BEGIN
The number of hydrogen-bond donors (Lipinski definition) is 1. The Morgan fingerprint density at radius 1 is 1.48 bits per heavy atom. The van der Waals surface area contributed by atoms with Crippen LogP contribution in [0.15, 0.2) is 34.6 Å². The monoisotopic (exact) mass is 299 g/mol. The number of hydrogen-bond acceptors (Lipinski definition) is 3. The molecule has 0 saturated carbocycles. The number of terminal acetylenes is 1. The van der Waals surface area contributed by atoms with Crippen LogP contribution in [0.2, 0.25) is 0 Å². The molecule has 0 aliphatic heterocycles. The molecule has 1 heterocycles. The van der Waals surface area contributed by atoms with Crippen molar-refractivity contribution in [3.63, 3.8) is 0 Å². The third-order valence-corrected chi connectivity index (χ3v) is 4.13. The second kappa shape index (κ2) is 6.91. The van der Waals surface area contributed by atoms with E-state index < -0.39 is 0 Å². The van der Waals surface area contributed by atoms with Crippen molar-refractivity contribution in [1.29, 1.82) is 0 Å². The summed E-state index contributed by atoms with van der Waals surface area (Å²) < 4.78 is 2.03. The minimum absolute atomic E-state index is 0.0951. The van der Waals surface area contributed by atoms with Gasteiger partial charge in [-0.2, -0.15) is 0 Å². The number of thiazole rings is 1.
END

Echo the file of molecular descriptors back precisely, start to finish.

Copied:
The number of hydrogen-bond donors (Lipinski definition) is 1. The Morgan fingerprint density at radius 1 is 1.48 bits per heavy atom. The van der Waals surface area contributed by atoms with Crippen LogP contribution in [0.15, 0.2) is 34.6 Å². The monoisotopic (exact) mass is 299 g/mol. The number of hydrogen-bond acceptors (Lipinski definition) is 3. The molecule has 0 saturated carbocycles. The number of terminal acetylenes is 1. The van der Waals surface area contributed by atoms with Crippen LogP contribution in [0.2, 0.25) is 0 Å². The molecule has 0 aliphatic heterocycles. The molecule has 1 heterocycles. The van der Waals surface area contributed by atoms with Crippen molar-refractivity contribution in [3.63, 3.8) is 0 Å². The third-order valence-corrected chi connectivity index (χ3v) is 4.13. The second kappa shape index (κ2) is 6.91. The van der Waals surface area contributed by atoms with E-state index < -0.39 is 0 Å². The van der Waals surface area contributed by atoms with Crippen molar-refractivity contribution in [1.29, 1.82) is 0 Å². The summed E-state index contributed by atoms with van der Waals surface area (Å²) < 4.78 is 2.03. The minimum absolute atomic E-state index is 0.0951. The van der Waals surface area contributed by atoms with Gasteiger partial charge in [-0.2, -0.15) is 0 Å². The number of thiazole rings is 1.